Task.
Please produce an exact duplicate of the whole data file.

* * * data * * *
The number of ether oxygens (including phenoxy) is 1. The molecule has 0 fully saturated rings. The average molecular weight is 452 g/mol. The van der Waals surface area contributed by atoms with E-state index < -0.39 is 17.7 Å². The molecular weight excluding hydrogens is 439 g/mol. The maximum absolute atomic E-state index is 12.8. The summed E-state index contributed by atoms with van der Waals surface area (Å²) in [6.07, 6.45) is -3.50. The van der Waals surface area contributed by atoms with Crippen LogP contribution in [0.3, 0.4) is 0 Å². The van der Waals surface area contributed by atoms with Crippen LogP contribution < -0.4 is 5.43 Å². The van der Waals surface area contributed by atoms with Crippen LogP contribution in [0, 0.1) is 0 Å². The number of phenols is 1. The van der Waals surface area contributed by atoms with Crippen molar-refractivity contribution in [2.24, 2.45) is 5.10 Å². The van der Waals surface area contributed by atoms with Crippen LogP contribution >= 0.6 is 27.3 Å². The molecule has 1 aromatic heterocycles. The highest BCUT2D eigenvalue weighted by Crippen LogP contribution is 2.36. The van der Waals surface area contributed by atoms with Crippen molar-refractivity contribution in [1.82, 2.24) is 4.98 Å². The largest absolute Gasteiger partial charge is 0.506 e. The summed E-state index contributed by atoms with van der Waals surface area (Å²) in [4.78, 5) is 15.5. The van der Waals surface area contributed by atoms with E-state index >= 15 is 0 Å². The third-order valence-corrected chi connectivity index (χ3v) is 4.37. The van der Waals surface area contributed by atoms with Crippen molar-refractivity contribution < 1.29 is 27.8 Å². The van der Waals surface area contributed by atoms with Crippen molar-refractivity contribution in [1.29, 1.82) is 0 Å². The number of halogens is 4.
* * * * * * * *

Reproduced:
The number of ether oxygens (including phenoxy) is 1. The molecule has 0 fully saturated rings. The average molecular weight is 452 g/mol. The van der Waals surface area contributed by atoms with E-state index < -0.39 is 17.7 Å². The molecular weight excluding hydrogens is 439 g/mol. The maximum absolute atomic E-state index is 12.8. The summed E-state index contributed by atoms with van der Waals surface area (Å²) in [6.07, 6.45) is -3.50. The van der Waals surface area contributed by atoms with Crippen LogP contribution in [0.3, 0.4) is 0 Å². The van der Waals surface area contributed by atoms with Crippen LogP contribution < -0.4 is 5.43 Å². The van der Waals surface area contributed by atoms with Crippen LogP contribution in [0, 0.1) is 0 Å². The number of phenols is 1. The van der Waals surface area contributed by atoms with Crippen molar-refractivity contribution in [2.24, 2.45) is 5.10 Å². The van der Waals surface area contributed by atoms with Crippen LogP contribution >= 0.6 is 27.3 Å². The molecule has 1 aromatic heterocycles. The highest BCUT2D eigenvalue weighted by Crippen LogP contribution is 2.36. The van der Waals surface area contributed by atoms with Crippen molar-refractivity contribution in [1.82, 2.24) is 4.98 Å². The largest absolute Gasteiger partial charge is 0.506 e. The summed E-state index contributed by atoms with van der Waals surface area (Å²) in [4.78, 5) is 15.5. The van der Waals surface area contributed by atoms with E-state index >= 15 is 0 Å². The third-order valence-corrected chi connectivity index (χ3v) is 4.37. The van der Waals surface area contributed by atoms with Crippen molar-refractivity contribution < 1.29 is 27.8 Å². The van der Waals surface area contributed by atoms with Crippen molar-refractivity contribution in [1.29, 1.82) is 0 Å². The number of halogens is 4.